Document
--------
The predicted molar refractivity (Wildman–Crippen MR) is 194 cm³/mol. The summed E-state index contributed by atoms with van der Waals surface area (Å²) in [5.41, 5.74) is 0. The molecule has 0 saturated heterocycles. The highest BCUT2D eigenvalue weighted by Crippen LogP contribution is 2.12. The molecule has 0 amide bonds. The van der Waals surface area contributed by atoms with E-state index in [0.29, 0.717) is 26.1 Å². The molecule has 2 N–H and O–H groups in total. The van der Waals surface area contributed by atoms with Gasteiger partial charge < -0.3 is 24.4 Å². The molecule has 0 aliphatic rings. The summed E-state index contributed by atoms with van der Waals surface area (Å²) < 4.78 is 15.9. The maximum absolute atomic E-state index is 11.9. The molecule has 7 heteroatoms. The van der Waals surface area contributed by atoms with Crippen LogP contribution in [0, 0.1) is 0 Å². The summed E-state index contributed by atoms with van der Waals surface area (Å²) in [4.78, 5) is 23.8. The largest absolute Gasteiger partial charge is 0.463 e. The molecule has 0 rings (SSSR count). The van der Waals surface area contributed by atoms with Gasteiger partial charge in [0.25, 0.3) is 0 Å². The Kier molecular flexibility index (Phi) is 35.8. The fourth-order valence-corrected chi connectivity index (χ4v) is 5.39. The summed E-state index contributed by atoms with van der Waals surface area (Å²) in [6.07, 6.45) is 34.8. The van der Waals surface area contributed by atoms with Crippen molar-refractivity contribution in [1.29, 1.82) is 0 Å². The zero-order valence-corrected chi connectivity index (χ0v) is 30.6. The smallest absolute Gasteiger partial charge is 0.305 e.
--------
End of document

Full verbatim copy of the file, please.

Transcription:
The predicted molar refractivity (Wildman–Crippen MR) is 194 cm³/mol. The summed E-state index contributed by atoms with van der Waals surface area (Å²) in [5.41, 5.74) is 0. The molecule has 0 saturated heterocycles. The highest BCUT2D eigenvalue weighted by Crippen LogP contribution is 2.12. The molecule has 0 amide bonds. The van der Waals surface area contributed by atoms with E-state index in [0.29, 0.717) is 26.1 Å². The molecule has 2 N–H and O–H groups in total. The van der Waals surface area contributed by atoms with Gasteiger partial charge < -0.3 is 24.4 Å². The molecule has 0 aliphatic rings. The summed E-state index contributed by atoms with van der Waals surface area (Å²) < 4.78 is 15.9. The maximum absolute atomic E-state index is 11.9. The molecule has 7 heteroatoms. The van der Waals surface area contributed by atoms with Crippen LogP contribution in [0, 0.1) is 0 Å². The summed E-state index contributed by atoms with van der Waals surface area (Å²) in [4.78, 5) is 23.8. The largest absolute Gasteiger partial charge is 0.463 e. The molecule has 0 rings (SSSR count). The van der Waals surface area contributed by atoms with Gasteiger partial charge in [0.25, 0.3) is 0 Å². The Kier molecular flexibility index (Phi) is 35.8. The fourth-order valence-corrected chi connectivity index (χ4v) is 5.39. The summed E-state index contributed by atoms with van der Waals surface area (Å²) in [6.07, 6.45) is 34.8. The van der Waals surface area contributed by atoms with Crippen molar-refractivity contribution in [1.29, 1.82) is 0 Å². The zero-order valence-corrected chi connectivity index (χ0v) is 30.6. The smallest absolute Gasteiger partial charge is 0.305 e.